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Intentions for risk‐reducing surgery among high‐risk women referred for BRCA1/BRCA2 genetic counseling

Intentions for risk‐reducing surgery among high‐risk women referred for BRCA1/BRCA2 genetic... Objective Genetic testing for breast and ovarian cancer susceptibility is now part of routine clinical practice. Although rates of risk‐reducing surgery following genetic testing have been increasing, little is known about attitudes toward risk‐reducing surgery in women prior to genetic counseling and testing. This study examines correlates of patient intentions to undergo risk‐reducing mastectomy (RRM) and risk‐reducing oophorectomy (RRO). Methods Participants were 696 women, ages 21–85, who sought breast cancer gene 1 and 2 (BRCA1/2) genetic counseling and had at least a 10% risk of carrying a mutation. The sample included women who were affected with breast or ovarian cancer and unaffected women with a known familial BRCA1/2 mutation. Participants completed a precounseling telephone questionnaire. Results Prior to receiving genetic counseling, 23.3% of participants were considering RRM and 42.5% were considering RRO. Variables that were independently associated with RRM intentions were cancer‐specific distress (OR = 1.14, 95% CI = 1.03–1.26), perceived risk of breast cancer (OR = 1.16, 95% CI = 1.05–1.28), education (OR = 1.76, 95% CI = 1.03–2.99), and age (OR = 0.96, 95% CI = 0.95–0.98). Predictors of RRO intentions were perceived risk for ovarian cancer (OR = 1.25, 95% CI = 1.14–1.37), perceived risk of carrying a BRCA1/2 mutation (OR = 1.74, 95% CI = 1.15–2.62), marital status (OR = 1.92, 95% CI = 1.34–2.76), and age (OR = 1.02, 95% CI = 1.00–1.03). Conclusions Because precounseling intentions predict subsequent risk‐reducing surgery decisions, this study identified patient factors associated with surgical intentions. These factors reinforce the critical role for pretest genetic counseling in communicating accurate risk estimates and management options, and addressing psychosocial concerns, to facilitate informed decision making regarding RRM and RRO. Copyright © 2014 John Wiley & Sons, Ltd. http://www.deepdyve.com/assets/images/DeepDyve-Logo-lg.png Psycho-Oncology Wiley

Intentions for risk‐reducing surgery among high‐risk women referred for BRCA1/BRCA2 genetic counseling

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References (50)

Publisher
Wiley
Copyright
Copyright © 2015 John Wiley & Sons, Ltd.
ISSN
1057-9249
eISSN
1099-1611
DOI
10.1002/pon.3560
pmid
24839250
Publisher site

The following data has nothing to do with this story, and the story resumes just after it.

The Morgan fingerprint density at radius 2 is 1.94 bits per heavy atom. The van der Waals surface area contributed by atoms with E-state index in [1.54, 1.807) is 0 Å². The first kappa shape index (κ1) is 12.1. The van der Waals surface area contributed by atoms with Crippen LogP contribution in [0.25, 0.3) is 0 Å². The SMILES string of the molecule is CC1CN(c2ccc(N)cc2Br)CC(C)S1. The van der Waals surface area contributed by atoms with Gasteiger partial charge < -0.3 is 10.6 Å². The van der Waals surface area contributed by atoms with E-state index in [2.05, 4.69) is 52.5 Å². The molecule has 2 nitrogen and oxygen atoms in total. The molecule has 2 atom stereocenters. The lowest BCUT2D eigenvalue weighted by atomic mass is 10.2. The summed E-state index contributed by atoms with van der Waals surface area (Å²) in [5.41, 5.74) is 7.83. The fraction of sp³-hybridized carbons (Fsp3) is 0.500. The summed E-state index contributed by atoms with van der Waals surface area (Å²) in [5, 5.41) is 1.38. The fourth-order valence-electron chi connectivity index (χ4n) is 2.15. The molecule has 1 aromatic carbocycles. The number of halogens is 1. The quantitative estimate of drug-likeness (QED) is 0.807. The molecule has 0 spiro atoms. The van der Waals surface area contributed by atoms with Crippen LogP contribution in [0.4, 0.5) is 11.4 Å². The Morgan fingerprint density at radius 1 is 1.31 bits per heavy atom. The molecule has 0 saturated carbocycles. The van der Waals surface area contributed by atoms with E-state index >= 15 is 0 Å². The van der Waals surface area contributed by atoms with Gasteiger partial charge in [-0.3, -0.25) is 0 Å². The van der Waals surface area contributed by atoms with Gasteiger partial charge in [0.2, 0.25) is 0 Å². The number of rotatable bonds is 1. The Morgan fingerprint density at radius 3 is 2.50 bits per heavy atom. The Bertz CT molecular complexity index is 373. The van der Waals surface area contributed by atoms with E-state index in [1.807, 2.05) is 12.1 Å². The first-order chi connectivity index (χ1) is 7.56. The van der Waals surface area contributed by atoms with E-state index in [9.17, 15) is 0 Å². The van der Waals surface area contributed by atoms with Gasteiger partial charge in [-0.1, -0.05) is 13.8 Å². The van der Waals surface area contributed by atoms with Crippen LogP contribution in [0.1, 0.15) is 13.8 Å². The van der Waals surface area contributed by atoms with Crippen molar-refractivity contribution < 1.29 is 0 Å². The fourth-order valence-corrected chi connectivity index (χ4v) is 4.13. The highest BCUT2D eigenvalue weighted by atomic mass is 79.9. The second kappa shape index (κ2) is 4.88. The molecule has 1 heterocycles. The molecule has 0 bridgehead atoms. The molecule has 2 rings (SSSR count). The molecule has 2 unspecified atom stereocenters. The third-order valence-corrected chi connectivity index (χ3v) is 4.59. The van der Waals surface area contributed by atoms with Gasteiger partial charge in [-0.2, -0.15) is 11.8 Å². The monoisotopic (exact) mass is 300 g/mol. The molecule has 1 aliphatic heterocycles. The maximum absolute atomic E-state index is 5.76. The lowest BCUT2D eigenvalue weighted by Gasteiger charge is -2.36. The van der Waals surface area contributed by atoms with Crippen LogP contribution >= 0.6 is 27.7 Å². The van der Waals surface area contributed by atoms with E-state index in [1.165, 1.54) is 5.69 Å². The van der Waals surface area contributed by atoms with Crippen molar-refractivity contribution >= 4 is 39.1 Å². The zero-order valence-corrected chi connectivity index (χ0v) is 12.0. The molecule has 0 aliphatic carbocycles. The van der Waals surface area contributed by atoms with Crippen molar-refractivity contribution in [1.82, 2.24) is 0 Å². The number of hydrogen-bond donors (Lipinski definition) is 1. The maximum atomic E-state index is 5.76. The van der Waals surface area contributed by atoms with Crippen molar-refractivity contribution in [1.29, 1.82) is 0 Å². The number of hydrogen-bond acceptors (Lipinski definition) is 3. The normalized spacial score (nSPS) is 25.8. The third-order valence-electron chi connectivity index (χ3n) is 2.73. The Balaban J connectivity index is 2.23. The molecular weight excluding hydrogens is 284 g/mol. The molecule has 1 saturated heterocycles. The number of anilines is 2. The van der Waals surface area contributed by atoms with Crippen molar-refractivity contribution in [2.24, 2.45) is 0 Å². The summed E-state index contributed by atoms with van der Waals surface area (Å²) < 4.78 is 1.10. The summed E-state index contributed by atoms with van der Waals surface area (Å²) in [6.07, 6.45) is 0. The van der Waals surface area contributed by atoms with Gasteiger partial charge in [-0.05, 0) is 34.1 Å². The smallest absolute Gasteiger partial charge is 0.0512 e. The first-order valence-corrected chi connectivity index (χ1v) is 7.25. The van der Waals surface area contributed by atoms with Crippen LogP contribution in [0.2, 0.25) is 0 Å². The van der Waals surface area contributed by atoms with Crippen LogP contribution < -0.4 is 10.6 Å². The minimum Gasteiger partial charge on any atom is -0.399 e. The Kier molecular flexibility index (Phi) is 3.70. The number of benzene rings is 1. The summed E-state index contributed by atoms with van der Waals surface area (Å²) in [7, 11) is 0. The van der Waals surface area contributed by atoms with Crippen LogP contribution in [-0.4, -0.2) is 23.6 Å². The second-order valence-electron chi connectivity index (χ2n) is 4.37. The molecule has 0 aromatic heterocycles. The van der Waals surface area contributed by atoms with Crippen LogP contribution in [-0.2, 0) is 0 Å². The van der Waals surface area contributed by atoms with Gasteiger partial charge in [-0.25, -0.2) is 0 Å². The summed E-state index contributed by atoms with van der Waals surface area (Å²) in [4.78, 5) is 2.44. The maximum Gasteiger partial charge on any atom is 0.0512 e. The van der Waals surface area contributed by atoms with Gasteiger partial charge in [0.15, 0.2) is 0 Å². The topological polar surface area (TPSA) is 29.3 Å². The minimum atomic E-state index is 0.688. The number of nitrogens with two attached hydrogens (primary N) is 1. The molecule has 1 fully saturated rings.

See Article on Publisher Site

Abstract

Objective Genetic testing for breast and ovarian cancer susceptibility is now part of routine clinical practice. Although rates of risk‐reducing surgery following genetic testing have been increasing, little is known about attitudes toward risk‐reducing surgery in women prior to genetic counseling and testing. This study examines correlates of patient intentions to undergo risk‐reducing mastectomy (RRM) and risk‐reducing oophorectomy (RRO). Methods Participants were 696 women, ages 21–85, who sought breast cancer gene 1 and 2 (BRCA1/2) genetic counseling and had at least a 10% risk of carrying a mutation. The sample included women who were affected with breast or ovarian cancer and unaffected women with a known familial BRCA1/2 mutation. Participants completed a precounseling telephone questionnaire. Results Prior to receiving genetic counseling, 23.3% of participants were considering RRM and 42.5% were considering RRO. Variables that were independently associated with RRM intentions were cancer‐specific distress (OR = 1.14, 95% CI = 1.03–1.26), perceived risk of breast cancer (OR = 1.16, 95% CI = 1.05–1.28), education (OR = 1.76, 95% CI = 1.03–2.99), and age (OR = 0.96, 95% CI = 0.95–0.98). Predictors of RRO intentions were perceived risk for ovarian cancer (OR = 1.25, 95% CI = 1.14–1.37), perceived risk of carrying a BRCA1/2 mutation (OR = 1.74, 95% CI = 1.15–2.62), marital status (OR = 1.92, 95% CI = 1.34–2.76), and age (OR = 1.02, 95% CI = 1.00–1.03). Conclusions Because precounseling intentions predict subsequent risk‐reducing surgery decisions, this study identified patient factors associated with surgical intentions. These factors reinforce the critical role for pretest genetic counseling in communicating accurate risk estimates and management options, and addressing psychosocial concerns, to facilitate informed decision making regarding RRM and RRO. Copyright © 2014 John Wiley & Sons, Ltd.

Journal

Psycho-OncologyWiley

Published: Jan 1, 2015

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